Top 5 New York MBAs in Sports Business
Find yourself obsessing over stats and fantasy league team swaps in between required MBA reading? Think you could be the next Jerry Maguire? Perhaps the wide-ranging and—at $300 billion a year in annual revenue—lucrative sports industry is right for you.
In a nutshell, MBA/MS degrees in sports business prepare students for the business of sports. Whether it’s tackling big issues in a professional league (NBA, NHL, MLB, NFL, etc.), working with a particular team/club, or even an individual player, sports management students learn how to negotiate contracts, handle PR matters and navigate industry topics related to organizational behavior, marketing and accounting.
With nearly a dozen professional sports teams in NFL, NBA, MLB, MLS and NHL and a massive entertainment industry, New York City is an ideal location for business school students who might be well suited to the array of opportunities in sports.
Here are some of the MBA/MS programs the New York metro area has to offer:
NYU Stern’s MS in Sports Business emphasizes the industry’s “legal complexities” to give graduates the ability to “analyze data; communicate in various digital media; and understand new philosophies governing contract negotiations, sponsorships, collective bargaining, naming rights, luxury taxes, and revenue sharing.” Popular research topics include, “television rights; corporate sponsorship; the brand impact of a player’s behavior both on and off the field; the implications of gender disparities in sports operations; the difference in salary caps; and the reasons why governmental regulations and tax breaks exist.”
Rutgers’ MBA in Global Sports Business from the Rutgers Business School, Newark and New Brunswick, offers a globally-minded curriculum drawing from “psychology, sociology, communications, labor studies and law” to prepare students for a wide variety of sports business careers, such as, “Administration, corporate marketing, sponsorship and branding, athletic representation, professional and recreational facilities ownership and management, hospitality and tourism, media and entertainment production and advertising and merchandising careers.”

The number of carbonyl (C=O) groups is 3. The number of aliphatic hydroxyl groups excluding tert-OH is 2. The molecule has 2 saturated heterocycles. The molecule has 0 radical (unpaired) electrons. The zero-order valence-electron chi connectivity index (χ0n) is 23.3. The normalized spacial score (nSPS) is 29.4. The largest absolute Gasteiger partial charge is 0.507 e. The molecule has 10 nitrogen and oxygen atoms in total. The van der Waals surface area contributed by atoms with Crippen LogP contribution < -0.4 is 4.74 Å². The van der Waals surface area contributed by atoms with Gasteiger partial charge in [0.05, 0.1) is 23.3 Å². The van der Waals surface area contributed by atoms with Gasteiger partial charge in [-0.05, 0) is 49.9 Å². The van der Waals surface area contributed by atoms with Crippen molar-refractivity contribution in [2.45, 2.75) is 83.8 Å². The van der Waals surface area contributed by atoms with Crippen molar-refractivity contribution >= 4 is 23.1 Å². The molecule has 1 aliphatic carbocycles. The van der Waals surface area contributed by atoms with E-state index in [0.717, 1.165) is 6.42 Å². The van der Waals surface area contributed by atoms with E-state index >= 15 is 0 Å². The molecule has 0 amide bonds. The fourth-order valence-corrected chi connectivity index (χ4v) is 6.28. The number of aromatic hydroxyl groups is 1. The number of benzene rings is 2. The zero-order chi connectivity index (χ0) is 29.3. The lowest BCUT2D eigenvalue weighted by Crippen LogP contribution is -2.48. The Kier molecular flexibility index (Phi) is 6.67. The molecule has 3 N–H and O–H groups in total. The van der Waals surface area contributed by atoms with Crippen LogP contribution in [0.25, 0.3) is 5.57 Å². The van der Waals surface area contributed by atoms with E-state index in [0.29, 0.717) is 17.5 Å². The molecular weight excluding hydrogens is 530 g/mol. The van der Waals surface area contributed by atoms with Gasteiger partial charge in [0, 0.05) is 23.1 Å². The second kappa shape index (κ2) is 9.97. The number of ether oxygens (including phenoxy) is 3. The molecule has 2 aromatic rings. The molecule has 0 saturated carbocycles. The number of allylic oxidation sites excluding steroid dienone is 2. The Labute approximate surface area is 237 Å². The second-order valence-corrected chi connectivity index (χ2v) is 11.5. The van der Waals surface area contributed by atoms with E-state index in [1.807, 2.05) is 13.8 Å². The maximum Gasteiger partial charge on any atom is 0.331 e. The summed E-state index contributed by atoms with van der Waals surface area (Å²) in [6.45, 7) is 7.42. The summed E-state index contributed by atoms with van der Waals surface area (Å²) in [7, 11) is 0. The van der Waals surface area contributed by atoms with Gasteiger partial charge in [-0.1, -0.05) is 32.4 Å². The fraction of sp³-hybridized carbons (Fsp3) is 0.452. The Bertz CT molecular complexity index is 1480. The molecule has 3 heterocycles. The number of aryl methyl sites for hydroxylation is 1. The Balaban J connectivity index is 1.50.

The MBA will give graduates the ability to “understand critical issues impacting international business activities, develop skills needed to evaluate foreign market potential with emphasis on market entry, learn frameworks for complex cross-border decision-making and explore emerging market opportunities.”
Seton Hall’s Stillman School of Business MBA in Sport Management is a “broad-based program” that “transforms concepts into business practice.” Stillman’s “core curriculum covers accounting, economics, the behavioral and quantitative sciences and the functional areas of business.” Small class sizes and professional lectures prepare for “leadership positions in sport management/sport marketing firms, licensing and apparel marketing or radio/television programming.” NBA director of production Cheryl Stallings, MBA ’11, is just one of many Seton Hall alumni peppering the sports industry, particularly in the New York metro area.
Hofstra’s MBA in Sports and Entertainment Management is designed specifically for students interested in managerial positions. The MBA, delivered by the Zarb School of Business, “builds on core business competencies and functional specialization to impart to its students decision analysis skills and a strategic perspective of business problems.”
St. Johns’ MPS in Sports Management provides students with “theoretical and practical knowledge” to develop “well-educated, ethical and highly competent leaders in the global sports industry.”
Founded in 1976, St. John’s Tobin College of Business “was one of the first institutions in the country to offer sport management as a major area of study focused on applying business principles to the sport industry.” St. Johns’ strategic New York location makes it ideal for internship opportunities and eventual employment.